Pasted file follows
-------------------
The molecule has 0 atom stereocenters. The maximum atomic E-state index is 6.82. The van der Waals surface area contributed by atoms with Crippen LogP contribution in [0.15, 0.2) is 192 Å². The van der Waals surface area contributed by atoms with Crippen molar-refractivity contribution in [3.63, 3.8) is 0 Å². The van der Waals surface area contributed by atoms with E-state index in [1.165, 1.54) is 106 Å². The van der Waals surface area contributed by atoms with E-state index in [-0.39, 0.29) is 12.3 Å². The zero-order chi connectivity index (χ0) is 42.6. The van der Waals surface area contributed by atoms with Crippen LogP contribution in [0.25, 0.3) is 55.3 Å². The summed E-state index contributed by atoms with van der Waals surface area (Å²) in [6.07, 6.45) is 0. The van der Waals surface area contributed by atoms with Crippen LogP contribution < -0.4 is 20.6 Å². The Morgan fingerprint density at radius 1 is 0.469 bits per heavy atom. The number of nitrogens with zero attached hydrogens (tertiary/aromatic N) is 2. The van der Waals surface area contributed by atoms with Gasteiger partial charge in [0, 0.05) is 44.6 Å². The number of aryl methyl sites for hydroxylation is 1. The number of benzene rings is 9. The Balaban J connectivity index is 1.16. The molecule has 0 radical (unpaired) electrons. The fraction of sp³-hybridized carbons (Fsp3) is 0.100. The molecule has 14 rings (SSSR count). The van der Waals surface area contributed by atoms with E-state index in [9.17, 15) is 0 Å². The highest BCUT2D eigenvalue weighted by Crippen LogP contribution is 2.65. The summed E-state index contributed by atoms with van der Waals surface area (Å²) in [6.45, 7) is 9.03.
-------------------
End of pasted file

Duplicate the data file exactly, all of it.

The molecule has 0 atom stereocenters. The maximum atomic E-state index is 6.82. The van der Waals surface area contributed by atoms with Crippen LogP contribution in [0.15, 0.2) is 192 Å². The van der Waals surface area contributed by atoms with Crippen molar-refractivity contribution in [3.63, 3.8) is 0 Å². The van der Waals surface area contributed by atoms with E-state index in [1.165, 1.54) is 106 Å². The van der Waals surface area contributed by atoms with E-state index in [-0.39, 0.29) is 12.3 Å². The zero-order chi connectivity index (χ0) is 42.6. The van der Waals surface area contributed by atoms with Crippen LogP contribution in [0.25, 0.3) is 55.3 Å². The summed E-state index contributed by atoms with van der Waals surface area (Å²) in [6.07, 6.45) is 0. The van der Waals surface area contributed by atoms with Crippen LogP contribution < -0.4 is 20.6 Å². The Morgan fingerprint density at radius 1 is 0.469 bits per heavy atom. The number of nitrogens with zero attached hydrogens (tertiary/aromatic N) is 2. The van der Waals surface area contributed by atoms with Gasteiger partial charge in [0, 0.05) is 44.6 Å². The number of aryl methyl sites for hydroxylation is 1. The number of benzene rings is 9. The Balaban J connectivity index is 1.16. The molecule has 0 radical (unpaired) electrons. The fraction of sp³-hybridized carbons (Fsp3) is 0.100. The molecule has 14 rings (SSSR count). The van der Waals surface area contributed by atoms with E-state index in [9.17, 15) is 0 Å². The highest BCUT2D eigenvalue weighted by Crippen LogP contribution is 2.65. The summed E-state index contributed by atoms with van der Waals surface area (Å²) in [6.45, 7) is 9.03.